Even though the use of respirators is not required in all situations, some workers may still want to wear a respirator on the job. As far as OSHA is concerned, this is permitted as long as the employer follows the requirements for voluntary use of respirators.
Most workers only use respirators when required by an employer to protect from airborne hazards, such as Silica dust. However, in some situations, a worker may want to wear a respirator even though respirator use is not necessary. Though not required, a worker may still want to wear a dust mask while they cut pavement outdoors using a walk-behind saw with an integrated water system. If the employer permits a worker to wear a respirator where it is not required, it is considered voluntary respirator use.
Before voluntary respirator use is permitted, the employer must ensure its use does not present a health hazard, as described below. However, employers do not have to develop and implement a written respiratory protection program when workers only voluntarily use filtering facepiece respirators.
Voluntary use of respiratory protection is permitted under the OSHA respiratory protection standard 29 CFR 1910.134(c)(2). However, employers that allow their employees to wear filtering face-piece respirators (dust masks) and other types of respirators on a voluntary basis to provide an additional level of comfort and protection must first determine that the exposure levels are below the safe levels established by OSHA’s permissible exposure limits (PEL) and the recommended Threshold Limit Values (TLV) for the potential hazardous materials to which workers might be exposed.
Employers can determine that voluntary use of respiratory protection will not in itself create a hazard by implementing certain elements of a written respiratory protection program. For example, when employees voluntarily want to use any other types of respirators—e.g., half-face cartridge or powered-air-purifying respirator—the employer must ensure that those employees are medically able to use that respirator by having them complete medical questionnaires that will be evaluated by a licensed healthcare professional.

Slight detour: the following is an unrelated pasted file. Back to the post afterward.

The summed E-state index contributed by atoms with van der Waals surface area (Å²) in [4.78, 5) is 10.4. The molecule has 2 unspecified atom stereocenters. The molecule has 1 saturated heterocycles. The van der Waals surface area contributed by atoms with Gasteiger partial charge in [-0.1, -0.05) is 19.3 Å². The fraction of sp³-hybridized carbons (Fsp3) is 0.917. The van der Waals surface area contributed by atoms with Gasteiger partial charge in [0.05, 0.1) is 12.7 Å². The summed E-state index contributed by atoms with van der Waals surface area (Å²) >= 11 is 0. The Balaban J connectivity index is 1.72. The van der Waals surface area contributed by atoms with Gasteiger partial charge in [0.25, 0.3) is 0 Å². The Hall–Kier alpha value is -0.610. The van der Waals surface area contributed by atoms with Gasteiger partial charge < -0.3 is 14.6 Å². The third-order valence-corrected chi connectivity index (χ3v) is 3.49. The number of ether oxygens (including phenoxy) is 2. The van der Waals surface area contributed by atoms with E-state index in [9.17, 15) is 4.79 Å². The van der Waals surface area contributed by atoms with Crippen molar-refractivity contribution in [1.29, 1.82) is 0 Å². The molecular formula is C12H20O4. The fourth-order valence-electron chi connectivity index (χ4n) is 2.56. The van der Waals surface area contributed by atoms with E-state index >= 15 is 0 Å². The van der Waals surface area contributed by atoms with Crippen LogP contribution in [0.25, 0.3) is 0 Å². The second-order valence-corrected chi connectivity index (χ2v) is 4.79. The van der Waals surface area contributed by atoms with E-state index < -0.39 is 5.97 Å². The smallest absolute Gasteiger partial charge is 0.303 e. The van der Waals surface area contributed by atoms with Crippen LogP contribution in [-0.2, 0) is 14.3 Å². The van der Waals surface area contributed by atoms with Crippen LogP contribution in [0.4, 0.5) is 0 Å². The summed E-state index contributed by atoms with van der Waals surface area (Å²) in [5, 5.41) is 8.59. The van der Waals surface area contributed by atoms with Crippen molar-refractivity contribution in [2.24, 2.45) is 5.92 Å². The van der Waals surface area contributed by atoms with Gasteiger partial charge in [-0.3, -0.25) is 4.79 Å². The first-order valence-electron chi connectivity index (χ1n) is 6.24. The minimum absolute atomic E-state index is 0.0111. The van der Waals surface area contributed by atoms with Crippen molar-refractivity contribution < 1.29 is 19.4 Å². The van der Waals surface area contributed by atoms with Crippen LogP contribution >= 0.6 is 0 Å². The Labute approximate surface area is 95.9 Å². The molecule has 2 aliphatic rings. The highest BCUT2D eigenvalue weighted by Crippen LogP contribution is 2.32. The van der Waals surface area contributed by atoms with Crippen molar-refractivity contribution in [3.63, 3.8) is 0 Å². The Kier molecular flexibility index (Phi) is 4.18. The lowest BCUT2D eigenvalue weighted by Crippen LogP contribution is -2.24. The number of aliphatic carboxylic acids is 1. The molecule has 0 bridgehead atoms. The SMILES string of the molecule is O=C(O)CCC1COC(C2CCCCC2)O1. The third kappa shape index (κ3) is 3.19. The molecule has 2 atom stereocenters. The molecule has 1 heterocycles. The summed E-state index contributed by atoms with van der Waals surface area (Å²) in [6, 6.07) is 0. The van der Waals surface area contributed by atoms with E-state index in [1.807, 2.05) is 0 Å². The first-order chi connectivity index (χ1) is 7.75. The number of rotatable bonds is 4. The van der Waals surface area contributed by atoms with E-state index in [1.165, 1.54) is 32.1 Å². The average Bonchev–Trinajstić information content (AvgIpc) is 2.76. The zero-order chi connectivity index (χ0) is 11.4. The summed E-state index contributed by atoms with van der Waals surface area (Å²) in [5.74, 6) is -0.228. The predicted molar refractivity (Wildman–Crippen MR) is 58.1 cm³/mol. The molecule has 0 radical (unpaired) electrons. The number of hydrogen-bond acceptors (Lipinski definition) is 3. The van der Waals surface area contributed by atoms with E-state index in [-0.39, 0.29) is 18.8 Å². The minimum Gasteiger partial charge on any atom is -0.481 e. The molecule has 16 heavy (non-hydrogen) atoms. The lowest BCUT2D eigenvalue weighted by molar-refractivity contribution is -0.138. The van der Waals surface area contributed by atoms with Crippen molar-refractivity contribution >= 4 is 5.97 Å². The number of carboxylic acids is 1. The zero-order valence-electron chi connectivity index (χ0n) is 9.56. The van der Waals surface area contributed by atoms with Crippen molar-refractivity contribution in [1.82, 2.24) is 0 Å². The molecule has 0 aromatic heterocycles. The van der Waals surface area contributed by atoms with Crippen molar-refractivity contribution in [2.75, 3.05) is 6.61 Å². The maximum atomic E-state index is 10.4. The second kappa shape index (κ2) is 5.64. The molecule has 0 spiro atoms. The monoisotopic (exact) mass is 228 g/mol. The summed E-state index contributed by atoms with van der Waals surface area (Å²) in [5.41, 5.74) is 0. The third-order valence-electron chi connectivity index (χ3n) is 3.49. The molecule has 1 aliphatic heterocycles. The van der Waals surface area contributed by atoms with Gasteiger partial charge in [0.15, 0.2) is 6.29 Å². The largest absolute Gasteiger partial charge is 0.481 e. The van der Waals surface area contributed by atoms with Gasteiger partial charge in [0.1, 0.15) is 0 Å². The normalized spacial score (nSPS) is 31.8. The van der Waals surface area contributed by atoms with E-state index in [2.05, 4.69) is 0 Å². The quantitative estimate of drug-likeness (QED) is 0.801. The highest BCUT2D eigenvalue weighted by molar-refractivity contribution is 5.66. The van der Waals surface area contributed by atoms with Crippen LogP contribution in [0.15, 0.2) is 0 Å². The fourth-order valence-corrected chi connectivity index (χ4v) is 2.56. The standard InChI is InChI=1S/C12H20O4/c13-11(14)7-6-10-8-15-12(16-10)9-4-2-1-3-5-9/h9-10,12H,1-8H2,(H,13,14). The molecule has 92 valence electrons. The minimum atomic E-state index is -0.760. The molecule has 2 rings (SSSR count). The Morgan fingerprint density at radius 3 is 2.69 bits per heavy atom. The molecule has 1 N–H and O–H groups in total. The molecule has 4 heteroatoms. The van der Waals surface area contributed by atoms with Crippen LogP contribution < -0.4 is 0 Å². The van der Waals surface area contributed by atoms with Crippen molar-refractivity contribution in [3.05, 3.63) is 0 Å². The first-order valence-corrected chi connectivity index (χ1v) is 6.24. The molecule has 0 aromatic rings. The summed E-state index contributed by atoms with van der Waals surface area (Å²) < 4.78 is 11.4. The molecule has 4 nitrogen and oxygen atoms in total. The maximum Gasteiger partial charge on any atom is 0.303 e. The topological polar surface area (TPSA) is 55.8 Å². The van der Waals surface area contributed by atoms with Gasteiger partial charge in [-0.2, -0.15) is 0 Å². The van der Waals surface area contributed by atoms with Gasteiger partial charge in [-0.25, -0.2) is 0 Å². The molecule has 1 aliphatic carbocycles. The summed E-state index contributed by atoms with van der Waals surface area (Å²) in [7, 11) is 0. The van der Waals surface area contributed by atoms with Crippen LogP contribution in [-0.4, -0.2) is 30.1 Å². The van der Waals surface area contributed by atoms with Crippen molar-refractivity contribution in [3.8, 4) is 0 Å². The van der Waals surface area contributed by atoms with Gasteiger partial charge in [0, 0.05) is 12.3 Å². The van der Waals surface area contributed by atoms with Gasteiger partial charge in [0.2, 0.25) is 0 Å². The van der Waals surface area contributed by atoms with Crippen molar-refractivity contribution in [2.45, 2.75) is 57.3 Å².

Once approval granted, the employer must ensure that the respirators are cleaned, stored and properly maintained so that they do not present a health hazard to the users. The employer is responsible for the equipment that is used onsite. Fit testing is not required if respirators are used in atmospheres that are not hazardous. Finally, the employees voluntarily using respirators must be given a copy of Appendix D (see below).
Appendix D to Sec. 1910.134 (Mandatory) Information for Employees Using Respirators When Not Required Under the Standard
Respirators are an effective method of protection against designated hazards when properly selected and worn. Respirator use is encouraged, even when exposures are below the exposure limit, to provide an additional level of comfort and protection for workers. However, if a respirator is used improperly or not kept clean, the respirator itself can become a hazard to the worker. Sometimes, workers may wear respirators to avoid exposures to hazards, even if the amount of hazardous substance does not exceed the limits set by OSHA standards. If the employer provides respirators for your voluntary use, or if the worker uses his/her own respirator, the employer needs to take certain precautions to be sure that the respirator itself does not present a hazard. Start by:
- Explaining all instructions provided by the manufacturer on use, maintenance, cleaning and care, and warnings regarding the respirator’s limitations.
- Choose respirators that have been certified by NIOSH for protection against the contaminant of concern. A label or statement of certification should appear on the respirator or respirator packaging.
- Instructing employees to not wear a respirator into atmospheres containing contaminants for which the respirator is not designed to protect against. For example, a respirator designed to filter dust particles will not protect you against gases, vapors, or very small solid particles of fumes or smoke.
- Instructing employees to keep track of their respirators so they do not mistakenly use someone else’s respirator.
Remember, voluntary use is only permitted when the employer has determined there is no airborne hazard that requires the use of a respirator.
One last thing to keep in mind, forced air ventilation is the best to control most airborne hazards. Engineering controls are always the best way to control a hazard and respirators should be the last choice when nothing else will work.
George Kennedy is vice president of safety for the National Utility Contractors Association (NUCA) and is a Certified Safety Professional (CSP).